The recent spat between Elon Musk and Mark Zuckerberg brought the alleged dangers of Artificial Intelligence (AI) and Machine Learning (ML) to the world's attention. Musk evoked old fears of AI, explored previously by the science-fiction writer Isaac Asimove and in the Terminator films, that robots powered by AI could rise up, take control and even kill us all.
More practically, Musk proposed, as have various other commentators recently, that AI and ML need tight government regulation in order to "be safe". Others have demanded transparency for AI and ML so that governments and other interested parties can understand what these programmes do and why they do them.
At Spotless we believe that the best and most fundamental way to address both the possible dangers and any lack of transparency in AI and ML is to ensure that the quality of the data which are being used by any of these programmes, and the algorithms which drive and underpin them, are of such spotless cleanliness that anyone, given enough time, can understand them. This is the best way to ensure both safety and transparency issues as well as allowing organizations to fulfill their duty in compliance with the authorities in the territories those building AI and ML applications operate in.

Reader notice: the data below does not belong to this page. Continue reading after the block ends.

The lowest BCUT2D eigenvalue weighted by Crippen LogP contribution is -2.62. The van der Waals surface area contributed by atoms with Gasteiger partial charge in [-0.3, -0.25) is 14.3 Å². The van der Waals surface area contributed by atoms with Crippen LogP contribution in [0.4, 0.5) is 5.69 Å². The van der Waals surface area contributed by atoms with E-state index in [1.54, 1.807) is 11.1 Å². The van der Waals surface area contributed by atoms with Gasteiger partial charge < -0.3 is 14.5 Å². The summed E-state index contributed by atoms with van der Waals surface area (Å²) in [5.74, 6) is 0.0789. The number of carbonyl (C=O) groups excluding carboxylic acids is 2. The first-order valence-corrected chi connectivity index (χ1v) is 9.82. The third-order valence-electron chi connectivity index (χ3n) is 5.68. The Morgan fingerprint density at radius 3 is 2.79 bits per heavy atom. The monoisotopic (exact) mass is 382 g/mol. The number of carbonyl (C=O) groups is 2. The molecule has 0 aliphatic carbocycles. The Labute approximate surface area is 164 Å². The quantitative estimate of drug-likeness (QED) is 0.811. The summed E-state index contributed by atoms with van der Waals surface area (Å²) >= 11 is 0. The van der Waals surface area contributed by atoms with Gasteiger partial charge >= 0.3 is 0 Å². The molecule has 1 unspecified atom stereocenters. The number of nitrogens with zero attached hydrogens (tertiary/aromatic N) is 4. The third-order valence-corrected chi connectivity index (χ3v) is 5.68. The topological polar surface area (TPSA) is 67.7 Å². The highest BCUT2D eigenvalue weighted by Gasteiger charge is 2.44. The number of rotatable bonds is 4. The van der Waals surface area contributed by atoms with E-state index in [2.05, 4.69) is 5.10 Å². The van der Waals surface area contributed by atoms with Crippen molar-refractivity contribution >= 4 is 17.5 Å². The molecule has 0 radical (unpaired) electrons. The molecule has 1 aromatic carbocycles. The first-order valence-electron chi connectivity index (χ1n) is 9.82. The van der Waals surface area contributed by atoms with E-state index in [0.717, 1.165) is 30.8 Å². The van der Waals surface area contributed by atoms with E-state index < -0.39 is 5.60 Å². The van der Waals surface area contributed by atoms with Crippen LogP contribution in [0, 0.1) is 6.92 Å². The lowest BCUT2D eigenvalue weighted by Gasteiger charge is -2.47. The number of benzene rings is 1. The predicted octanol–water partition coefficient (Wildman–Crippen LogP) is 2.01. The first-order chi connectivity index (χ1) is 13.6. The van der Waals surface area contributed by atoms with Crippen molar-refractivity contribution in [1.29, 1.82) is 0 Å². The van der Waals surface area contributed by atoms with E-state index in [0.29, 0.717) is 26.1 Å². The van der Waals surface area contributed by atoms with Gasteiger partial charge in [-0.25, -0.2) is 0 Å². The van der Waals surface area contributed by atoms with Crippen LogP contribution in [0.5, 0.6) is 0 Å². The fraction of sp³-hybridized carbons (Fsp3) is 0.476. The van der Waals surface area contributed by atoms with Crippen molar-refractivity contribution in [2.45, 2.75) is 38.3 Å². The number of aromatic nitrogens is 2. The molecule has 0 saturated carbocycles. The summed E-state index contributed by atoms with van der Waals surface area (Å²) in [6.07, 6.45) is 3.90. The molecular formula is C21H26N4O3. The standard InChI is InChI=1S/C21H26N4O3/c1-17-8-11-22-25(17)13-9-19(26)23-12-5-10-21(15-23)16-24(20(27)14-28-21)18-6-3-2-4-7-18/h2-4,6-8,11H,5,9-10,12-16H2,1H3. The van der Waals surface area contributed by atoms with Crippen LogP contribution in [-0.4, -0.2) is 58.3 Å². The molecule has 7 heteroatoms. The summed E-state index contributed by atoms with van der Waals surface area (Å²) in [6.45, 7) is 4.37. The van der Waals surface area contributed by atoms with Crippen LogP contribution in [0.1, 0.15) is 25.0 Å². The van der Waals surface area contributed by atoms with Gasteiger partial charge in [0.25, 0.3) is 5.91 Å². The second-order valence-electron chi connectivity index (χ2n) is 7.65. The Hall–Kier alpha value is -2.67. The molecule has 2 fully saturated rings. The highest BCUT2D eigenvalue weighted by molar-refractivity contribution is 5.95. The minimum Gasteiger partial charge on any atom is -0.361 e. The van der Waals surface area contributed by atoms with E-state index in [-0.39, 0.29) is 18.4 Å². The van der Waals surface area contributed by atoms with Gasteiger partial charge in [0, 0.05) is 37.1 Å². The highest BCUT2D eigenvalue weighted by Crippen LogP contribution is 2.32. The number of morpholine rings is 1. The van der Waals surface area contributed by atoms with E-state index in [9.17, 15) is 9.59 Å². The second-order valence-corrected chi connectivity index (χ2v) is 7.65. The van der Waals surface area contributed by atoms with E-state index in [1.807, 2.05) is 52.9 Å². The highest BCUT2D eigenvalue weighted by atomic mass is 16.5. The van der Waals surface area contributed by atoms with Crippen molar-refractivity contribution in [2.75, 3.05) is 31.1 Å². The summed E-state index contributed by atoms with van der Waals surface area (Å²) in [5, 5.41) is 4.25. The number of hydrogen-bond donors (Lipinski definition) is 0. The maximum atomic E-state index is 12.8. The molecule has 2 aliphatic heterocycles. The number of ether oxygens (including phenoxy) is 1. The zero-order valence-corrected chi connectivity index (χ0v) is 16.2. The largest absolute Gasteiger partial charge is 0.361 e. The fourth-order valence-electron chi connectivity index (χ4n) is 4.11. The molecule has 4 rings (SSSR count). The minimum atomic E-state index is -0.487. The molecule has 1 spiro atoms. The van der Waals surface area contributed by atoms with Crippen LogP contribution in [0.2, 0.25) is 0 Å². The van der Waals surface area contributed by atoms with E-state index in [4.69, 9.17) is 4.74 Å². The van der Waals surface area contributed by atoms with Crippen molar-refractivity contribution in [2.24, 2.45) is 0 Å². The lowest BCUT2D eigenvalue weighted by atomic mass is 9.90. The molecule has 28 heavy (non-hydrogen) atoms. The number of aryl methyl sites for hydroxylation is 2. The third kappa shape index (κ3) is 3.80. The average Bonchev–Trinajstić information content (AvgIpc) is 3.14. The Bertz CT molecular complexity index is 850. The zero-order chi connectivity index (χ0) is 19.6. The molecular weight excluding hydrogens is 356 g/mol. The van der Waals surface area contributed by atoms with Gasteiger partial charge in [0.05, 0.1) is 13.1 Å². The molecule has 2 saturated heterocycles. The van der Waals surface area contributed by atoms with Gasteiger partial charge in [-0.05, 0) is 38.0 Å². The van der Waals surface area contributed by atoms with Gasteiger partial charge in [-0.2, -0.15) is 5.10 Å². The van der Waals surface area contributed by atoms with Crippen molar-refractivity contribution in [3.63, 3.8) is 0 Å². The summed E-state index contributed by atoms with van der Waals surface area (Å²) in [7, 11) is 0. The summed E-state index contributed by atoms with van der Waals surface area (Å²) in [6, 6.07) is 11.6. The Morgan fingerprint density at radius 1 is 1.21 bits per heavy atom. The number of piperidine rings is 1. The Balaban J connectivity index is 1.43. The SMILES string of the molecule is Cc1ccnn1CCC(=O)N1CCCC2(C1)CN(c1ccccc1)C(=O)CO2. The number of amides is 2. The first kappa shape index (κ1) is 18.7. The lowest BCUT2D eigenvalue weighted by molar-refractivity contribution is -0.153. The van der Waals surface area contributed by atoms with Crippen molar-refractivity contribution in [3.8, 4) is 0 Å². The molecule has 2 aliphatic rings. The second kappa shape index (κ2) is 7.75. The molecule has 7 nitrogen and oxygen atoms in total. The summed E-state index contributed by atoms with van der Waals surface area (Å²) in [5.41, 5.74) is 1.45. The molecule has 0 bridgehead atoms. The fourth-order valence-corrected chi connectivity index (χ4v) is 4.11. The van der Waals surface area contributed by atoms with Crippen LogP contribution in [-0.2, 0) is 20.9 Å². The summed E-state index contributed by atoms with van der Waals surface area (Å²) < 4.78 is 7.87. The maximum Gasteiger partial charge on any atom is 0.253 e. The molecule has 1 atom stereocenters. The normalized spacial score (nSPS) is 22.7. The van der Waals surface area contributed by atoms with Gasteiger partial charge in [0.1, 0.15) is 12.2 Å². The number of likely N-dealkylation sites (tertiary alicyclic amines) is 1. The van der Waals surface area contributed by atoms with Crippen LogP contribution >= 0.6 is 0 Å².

Essentially there are two elements that make up AI programmes. Big data, which are so huge that it would take a team of humans years to read and understand them, and ML applications, using these data in order to do things the applications were not specifically designed to do.
A good and simple example of these two elements of AI can be illustrated through certain games, such as chess, which in recent years have been the subject of world headlines due to specialized computer programmes beating the world's greatest players.
The programmes are able to examine and learn from literally millions of possible game scenarios before playing an actual chess game. They are then able to play and beat the human world champion even though those who programmed the chess-playing software were clearly not capable of beating the world champion themselves. Thus the ML programme was clearly engaging in behaviour it was not specifically designed to do, ie the brilliant moves that ensured it won the games. It was able to do so because of what it had learnt from studying such a vast number of games that no human, even in a whole lifetime, would have been able to study even the tenth part of them let alone recall all the details of each and every game they had studied while engaged in playing against the world champion.